Attachment in Childcare: Feeling at Home
Childcare is often times a secondary home to many children in our society. Families come to rely heavily on this service to meet their children’s day-to-day needs in a variety of ways including socialization. Even families who do not rely on childcare seek social opportunities for their preschool aged children in environments similar to Daycare in the pursuit of socialization.
Research has shown that the sociability of preschoolers is actually a loss of shyness, as explored in Dr. Gordon Neufeld’s book “Hold On To Your Kids”. Children are not shy in their own home, and when feeling a strong sense of attachment, they feel free to behave authentically. So are all attachments created equally? No. If peers fill this role we see children controlling and being controlled by children purposely and unintentionally, when given their immaturity, could be very detrimental and leads to stress of all kinds.
So how do we promote an attachment between our children and their care providers and a sense of home outside of home? Children need to develop relationships with the care provider and spend one on one time and lots of eye contact throughout the day. This is much more easily attained in smaller group settings where care providers have more opportunities to connect with individual children. When children are represented within the space they can gain a sense of belonging.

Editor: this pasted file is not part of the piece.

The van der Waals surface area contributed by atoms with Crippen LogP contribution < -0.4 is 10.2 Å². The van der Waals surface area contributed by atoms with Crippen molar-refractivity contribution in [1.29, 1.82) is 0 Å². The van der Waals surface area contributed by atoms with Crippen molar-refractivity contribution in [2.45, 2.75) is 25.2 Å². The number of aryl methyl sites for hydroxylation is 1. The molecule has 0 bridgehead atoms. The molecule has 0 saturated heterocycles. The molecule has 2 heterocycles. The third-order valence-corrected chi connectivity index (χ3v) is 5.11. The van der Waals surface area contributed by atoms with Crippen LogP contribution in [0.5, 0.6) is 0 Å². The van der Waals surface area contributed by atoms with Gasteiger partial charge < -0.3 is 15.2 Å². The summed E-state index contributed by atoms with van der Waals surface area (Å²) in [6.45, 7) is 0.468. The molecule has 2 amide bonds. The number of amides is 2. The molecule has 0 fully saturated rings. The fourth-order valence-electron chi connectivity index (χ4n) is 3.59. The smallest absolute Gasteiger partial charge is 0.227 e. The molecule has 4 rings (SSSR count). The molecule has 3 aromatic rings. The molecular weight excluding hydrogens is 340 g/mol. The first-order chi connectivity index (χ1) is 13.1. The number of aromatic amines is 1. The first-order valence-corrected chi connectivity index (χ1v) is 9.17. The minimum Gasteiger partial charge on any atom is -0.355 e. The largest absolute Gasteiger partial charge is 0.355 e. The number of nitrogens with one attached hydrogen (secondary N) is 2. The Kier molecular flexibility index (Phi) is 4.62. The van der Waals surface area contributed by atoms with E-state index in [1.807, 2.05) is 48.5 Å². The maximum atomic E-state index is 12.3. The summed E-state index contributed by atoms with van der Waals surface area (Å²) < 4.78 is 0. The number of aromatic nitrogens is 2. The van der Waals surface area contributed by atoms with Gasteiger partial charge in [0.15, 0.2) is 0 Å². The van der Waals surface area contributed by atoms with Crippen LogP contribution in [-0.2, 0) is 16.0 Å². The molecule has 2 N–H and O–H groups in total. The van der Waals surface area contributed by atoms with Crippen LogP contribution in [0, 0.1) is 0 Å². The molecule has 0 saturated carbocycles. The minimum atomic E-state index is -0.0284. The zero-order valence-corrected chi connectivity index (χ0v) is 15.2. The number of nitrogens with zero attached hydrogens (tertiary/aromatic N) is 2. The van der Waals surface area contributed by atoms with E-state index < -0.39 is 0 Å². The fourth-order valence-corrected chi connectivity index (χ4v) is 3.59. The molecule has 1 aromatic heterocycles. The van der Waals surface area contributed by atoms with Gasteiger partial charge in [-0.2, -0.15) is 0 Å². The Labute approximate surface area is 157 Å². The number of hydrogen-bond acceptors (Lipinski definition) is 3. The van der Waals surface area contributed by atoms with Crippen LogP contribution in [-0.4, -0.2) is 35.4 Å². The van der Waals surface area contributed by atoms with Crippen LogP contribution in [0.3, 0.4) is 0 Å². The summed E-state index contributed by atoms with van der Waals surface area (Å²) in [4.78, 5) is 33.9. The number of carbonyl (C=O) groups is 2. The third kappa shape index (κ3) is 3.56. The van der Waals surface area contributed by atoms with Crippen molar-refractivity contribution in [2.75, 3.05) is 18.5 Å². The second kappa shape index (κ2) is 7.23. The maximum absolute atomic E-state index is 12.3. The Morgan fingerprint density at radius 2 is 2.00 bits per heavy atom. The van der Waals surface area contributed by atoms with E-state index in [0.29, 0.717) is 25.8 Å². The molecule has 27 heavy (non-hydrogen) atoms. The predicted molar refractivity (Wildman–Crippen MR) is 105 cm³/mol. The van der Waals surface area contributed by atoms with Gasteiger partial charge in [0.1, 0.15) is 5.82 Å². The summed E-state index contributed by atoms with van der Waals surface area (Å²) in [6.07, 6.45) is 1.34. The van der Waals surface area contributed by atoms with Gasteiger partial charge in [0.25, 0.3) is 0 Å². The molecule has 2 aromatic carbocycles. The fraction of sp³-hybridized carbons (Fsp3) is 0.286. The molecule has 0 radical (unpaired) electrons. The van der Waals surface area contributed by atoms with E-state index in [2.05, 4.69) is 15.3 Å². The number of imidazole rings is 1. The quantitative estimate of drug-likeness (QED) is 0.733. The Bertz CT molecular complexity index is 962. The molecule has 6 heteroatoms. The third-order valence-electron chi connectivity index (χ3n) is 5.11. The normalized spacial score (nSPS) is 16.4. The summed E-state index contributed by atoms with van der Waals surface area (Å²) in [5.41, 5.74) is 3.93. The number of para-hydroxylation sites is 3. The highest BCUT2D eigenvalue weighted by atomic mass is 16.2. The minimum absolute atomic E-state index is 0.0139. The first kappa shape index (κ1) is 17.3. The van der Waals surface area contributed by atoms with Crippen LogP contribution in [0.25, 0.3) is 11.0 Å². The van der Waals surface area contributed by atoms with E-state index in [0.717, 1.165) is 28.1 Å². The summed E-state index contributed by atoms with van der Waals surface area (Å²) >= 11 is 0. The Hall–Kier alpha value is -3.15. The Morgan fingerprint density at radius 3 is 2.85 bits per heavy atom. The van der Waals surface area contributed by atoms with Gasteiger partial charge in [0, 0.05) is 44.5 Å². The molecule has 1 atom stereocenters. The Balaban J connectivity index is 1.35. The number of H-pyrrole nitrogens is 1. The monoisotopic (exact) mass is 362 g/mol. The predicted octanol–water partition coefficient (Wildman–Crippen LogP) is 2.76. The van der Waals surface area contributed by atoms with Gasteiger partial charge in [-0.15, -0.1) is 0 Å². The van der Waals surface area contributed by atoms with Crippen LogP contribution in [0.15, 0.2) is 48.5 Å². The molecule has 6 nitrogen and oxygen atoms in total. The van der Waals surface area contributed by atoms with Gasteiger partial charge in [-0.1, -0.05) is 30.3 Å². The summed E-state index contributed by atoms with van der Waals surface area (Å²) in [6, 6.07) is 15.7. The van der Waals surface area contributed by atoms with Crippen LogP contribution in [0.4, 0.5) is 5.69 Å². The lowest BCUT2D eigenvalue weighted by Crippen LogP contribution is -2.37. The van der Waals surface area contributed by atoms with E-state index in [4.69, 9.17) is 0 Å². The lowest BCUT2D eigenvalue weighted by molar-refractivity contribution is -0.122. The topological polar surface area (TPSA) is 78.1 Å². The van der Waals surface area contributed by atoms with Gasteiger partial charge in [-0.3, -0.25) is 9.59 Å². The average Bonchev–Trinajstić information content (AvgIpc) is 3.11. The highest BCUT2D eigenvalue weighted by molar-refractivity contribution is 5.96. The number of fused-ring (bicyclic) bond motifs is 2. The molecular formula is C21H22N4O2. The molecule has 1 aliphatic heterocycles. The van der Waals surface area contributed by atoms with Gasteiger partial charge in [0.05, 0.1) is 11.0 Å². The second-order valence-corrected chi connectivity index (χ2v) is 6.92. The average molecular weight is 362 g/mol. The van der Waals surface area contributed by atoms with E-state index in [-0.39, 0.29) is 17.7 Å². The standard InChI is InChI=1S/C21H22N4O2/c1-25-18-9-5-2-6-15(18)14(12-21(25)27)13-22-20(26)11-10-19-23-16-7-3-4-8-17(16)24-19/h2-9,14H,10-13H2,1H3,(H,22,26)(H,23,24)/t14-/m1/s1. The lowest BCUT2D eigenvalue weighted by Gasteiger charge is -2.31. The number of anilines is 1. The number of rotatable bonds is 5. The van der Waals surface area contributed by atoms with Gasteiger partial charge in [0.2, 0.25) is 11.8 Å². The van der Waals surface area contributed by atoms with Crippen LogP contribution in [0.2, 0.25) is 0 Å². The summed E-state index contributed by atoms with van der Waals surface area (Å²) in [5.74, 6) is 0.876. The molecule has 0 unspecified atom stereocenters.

By displaying photographs, art-work and items from home or familiar cultural objects/images children are reminded that they are important and part of the centre. The Parent and Care provider relationship is important in supporting the child’s connection. When a child observes positive communication, genuine relating and consistency they will have an easier time attaching to the new adult.
While many parents are keen to focus on peer socialization, the important first step begins with forming an attachment to the adult and feeling at home in the centre order to develop healthfully into an independent social being, with a strong sense of self, before disappearing into a sea of peers. Children who develop socially out of healthy attachments have strong future friendships and relationships with their peers.
Gordon Neufled, PH.D., and Gabor Mate, M.D, Hold On To Your Kids, (Toronto: Vintage Canada, 2005), p. 238.
ECE and Mom of Three